NEW YORK – The night the Red Sox dropped out of first place for the first time since March, the Yankees stormed back that night, giving the Sox a 9-6 defeat before a hostile and sold-out crowd, Alex Cora managed his best game so far.
That's the whole idea: Position the Sox as well as possible. Achieving Craig Kimbrel in the eighth inning has also achieved that goal. On a nightly basis, the manager's job is based on the process over the outcome. In a season with 162 games, results will often follow.
The closer the focus became, the more. Cora showed his best helper when it mattered most, with runners in the corners, a 6-5 lead and the top of the sequence that came in the eighth inning after Matt Barnes got into trouble. But Kimbrel dropped his fastball over the plate and was hammered. Brett Gardner threefolded the Amis by two and Aaron Judge followed with a screaming line trip to center for a two-run homer, a typical frozen rope that raced 117 mph out of the bat.
Red Sox's worst mistake – or her fans – could make it believe after Wednesday that the result invalidates the process. That Kimbrel, one of the greatest enthusiasts ever, should not be asked to pitch in the eighth inning in the future, because this time he did not do the job.
The Yankees are a scorching hot team. They have the best power hit team in the game.
The best plans can fall apart. But the plan of the Sox was right.
Kimbrel does not feel comfortable in the eighth inning, you say?
How come that any other helper in the bullpen can rise in various innings, somewhere between the fifth and eighth to extras, and still be expected to be successful, but not closer to the quote-unquote? Do you really believe that Kimbrel looks up and sees the # 8 on the scoreboard instead of the # 9 and turns into a pumpkin?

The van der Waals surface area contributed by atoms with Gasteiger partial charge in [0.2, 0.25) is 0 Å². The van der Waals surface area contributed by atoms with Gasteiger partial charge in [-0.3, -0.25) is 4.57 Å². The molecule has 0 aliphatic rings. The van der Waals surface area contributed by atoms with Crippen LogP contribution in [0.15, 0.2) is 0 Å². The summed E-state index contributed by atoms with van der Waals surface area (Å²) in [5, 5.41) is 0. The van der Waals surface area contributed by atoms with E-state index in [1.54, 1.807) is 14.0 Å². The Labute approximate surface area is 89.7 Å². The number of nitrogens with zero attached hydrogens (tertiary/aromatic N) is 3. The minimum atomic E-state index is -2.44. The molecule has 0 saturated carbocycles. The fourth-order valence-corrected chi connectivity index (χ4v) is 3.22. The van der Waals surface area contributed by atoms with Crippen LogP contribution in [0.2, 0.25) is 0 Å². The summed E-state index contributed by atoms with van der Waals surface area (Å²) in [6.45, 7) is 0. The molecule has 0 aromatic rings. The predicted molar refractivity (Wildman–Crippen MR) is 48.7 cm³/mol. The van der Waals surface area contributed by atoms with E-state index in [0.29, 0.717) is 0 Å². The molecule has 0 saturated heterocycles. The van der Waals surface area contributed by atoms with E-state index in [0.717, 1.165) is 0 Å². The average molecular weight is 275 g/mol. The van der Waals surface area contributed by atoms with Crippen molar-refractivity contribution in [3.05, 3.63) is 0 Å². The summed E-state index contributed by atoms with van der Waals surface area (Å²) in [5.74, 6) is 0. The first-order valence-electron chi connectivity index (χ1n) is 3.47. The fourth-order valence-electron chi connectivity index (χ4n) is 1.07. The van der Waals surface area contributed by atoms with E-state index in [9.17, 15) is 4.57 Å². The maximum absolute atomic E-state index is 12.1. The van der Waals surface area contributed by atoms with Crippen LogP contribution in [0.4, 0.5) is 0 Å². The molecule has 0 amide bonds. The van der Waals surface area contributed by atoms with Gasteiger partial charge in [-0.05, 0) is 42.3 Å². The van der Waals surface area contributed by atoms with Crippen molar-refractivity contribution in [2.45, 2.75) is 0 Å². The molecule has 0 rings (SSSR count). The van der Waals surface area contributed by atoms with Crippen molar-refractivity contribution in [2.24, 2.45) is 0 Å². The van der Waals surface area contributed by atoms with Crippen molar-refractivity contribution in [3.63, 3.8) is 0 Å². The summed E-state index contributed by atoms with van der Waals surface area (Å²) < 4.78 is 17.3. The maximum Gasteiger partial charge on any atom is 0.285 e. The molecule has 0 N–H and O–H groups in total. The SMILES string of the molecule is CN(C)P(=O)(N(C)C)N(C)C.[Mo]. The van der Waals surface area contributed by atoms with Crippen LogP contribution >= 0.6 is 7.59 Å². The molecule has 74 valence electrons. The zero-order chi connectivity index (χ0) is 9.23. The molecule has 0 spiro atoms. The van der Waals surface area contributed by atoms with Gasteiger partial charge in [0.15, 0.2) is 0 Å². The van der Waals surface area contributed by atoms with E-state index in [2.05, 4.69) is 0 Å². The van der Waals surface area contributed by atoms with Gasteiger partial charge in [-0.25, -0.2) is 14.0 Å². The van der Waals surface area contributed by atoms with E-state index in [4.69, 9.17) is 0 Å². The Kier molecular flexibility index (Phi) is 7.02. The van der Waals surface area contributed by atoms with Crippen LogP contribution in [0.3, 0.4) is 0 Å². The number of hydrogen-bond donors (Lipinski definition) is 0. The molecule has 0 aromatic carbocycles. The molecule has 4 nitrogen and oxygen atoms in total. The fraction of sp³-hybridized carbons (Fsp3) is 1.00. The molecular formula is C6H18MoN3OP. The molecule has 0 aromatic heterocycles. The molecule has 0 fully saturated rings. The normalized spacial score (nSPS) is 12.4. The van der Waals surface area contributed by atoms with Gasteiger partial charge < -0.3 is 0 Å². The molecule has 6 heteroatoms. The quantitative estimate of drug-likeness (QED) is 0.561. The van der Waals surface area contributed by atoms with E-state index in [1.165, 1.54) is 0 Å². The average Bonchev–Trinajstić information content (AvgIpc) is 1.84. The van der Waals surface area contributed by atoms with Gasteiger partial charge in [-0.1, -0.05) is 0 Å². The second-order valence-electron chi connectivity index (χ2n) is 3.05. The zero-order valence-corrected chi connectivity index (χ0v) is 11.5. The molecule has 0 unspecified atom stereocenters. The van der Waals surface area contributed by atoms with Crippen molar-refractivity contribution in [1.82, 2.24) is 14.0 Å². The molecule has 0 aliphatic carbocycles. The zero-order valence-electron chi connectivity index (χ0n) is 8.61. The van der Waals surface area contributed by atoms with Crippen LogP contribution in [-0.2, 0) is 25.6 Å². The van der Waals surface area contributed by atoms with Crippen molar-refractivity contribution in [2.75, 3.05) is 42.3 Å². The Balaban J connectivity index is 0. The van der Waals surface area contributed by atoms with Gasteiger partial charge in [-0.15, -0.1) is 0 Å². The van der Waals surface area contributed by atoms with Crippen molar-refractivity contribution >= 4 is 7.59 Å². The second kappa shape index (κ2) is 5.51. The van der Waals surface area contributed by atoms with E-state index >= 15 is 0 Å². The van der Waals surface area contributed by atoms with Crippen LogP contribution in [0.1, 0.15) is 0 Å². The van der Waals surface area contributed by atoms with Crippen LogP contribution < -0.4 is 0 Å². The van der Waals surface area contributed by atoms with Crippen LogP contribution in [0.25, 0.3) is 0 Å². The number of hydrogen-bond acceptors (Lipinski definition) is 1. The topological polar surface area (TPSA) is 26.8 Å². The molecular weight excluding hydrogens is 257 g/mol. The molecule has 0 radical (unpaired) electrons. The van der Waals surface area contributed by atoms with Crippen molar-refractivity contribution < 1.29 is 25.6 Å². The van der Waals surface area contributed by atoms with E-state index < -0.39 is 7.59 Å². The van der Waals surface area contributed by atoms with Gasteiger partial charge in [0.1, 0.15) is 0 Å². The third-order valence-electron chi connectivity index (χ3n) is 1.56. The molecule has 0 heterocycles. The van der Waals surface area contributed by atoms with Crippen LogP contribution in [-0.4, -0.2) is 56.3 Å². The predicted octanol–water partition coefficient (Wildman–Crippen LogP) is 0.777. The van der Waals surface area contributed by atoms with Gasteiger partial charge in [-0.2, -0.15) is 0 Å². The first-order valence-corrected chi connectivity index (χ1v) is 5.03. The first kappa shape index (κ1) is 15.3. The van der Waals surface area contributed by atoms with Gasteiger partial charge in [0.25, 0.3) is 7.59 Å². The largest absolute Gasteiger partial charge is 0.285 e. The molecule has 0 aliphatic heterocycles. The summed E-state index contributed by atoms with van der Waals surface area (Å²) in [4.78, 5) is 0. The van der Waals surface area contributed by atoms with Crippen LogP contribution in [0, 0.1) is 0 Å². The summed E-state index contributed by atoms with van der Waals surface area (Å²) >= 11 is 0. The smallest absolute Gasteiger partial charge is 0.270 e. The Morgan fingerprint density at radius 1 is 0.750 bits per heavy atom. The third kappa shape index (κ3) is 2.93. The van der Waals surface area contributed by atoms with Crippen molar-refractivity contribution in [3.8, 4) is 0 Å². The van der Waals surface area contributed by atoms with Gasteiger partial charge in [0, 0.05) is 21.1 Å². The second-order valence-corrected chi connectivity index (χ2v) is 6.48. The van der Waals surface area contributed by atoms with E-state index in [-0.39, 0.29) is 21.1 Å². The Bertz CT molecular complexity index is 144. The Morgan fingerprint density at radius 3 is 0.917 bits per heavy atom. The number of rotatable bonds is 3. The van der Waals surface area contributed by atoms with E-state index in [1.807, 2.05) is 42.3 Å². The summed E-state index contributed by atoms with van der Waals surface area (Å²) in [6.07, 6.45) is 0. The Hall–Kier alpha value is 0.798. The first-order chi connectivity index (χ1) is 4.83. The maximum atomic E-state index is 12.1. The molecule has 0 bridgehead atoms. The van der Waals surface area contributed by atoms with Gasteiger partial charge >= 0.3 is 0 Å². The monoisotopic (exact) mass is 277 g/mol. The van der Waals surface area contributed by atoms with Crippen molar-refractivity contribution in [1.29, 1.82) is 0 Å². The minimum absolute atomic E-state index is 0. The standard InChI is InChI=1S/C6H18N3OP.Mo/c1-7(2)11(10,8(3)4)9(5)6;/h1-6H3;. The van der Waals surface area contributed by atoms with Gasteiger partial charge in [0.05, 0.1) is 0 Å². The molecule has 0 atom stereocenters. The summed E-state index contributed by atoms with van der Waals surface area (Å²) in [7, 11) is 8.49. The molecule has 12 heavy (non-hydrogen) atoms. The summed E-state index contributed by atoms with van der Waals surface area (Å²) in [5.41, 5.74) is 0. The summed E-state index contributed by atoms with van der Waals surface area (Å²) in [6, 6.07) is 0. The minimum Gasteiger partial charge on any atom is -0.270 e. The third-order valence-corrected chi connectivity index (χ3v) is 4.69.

If you think highly about Kimbrel's ability, you understand that he is good because he has 96-97 mph fastball and a nasty turn. If he can cope with the pressure of the vaunted save situation in the ninth inning (with a lead of three runs), do not you think he can handle the game on the line with the pressure of another innings?  "Not at all," Kimbrel said when asked if he needed to adjust to eighth. "I have to come in and get out, no matter if it's the eighth or ninth inning, especially in those situations, like I said, I just did not do it."
Would he admit it? Complaints? Probably not. But logic confirms that: It's a guy in the batter's box. The job for the pitcher is to get him out. Every other helper does this job in different innings. Kimbrel is better than any other Sox helper.
Suppose the inning is something that actually affects Kimbrel. How big could an effect be? To the point that someone else in the Sox's pen is better equipped than he is or even close?
Kimbrel is not standing on the hill staring at the scoreboard, sobbing. He was ready for the eighth inning. He was informed ahead of time who he, Brett Gardner, would bring, and he was not crowded. (It does not take long to warm.) Cora hoped there would not be more than one runner on the base and two outs when Gardner arrived.
Kimbrel does not feel comfortable with the traffic, you say?
There is actually little room for error with runners on the base. Kimbrel is a pitcher. He always strives for strikeouts and probably does more when there are runners. Hitters are not as likely to expand as they are in the ninth inning.
"Especially with a runner on the third, there is definitely a smaller margin of error," said Kimbrel Wednesday. "That's where I did not want to put the ball [Gardner] in. He tried to beat him and could not do it."
Maybe this is an area that Kimbrel can grow without trying to fool people. But he has always been like that.
Again, it's the best option the Sox have for runners. Or in any situation. His fastball does not drop to 88 mph or 93 mph because someone dances off third base. He is not so mentally weak that he sees a Runner on the third base and the Cowers and forgets how he ascends.
If you have to adapt something to runners on the base, be it. Ask the team's biggest helper to adjust. Ask him to prove his excellence in a way that goes beyond this supply of 300 traditional parades. He does not fling his curveball after 40 feet because, oh heaven, there is traffic.
You're okay with a smaller pitcher that comes with runners on base, but not the best you have?
Kimbrel is too good for being trapped behind the door of tradition. He does not have to be petted with clean innings. Cora knows that – the competitor in Kimbrel must know it too – and neither the pitcher nor the manager should forget about Wednesday's result.
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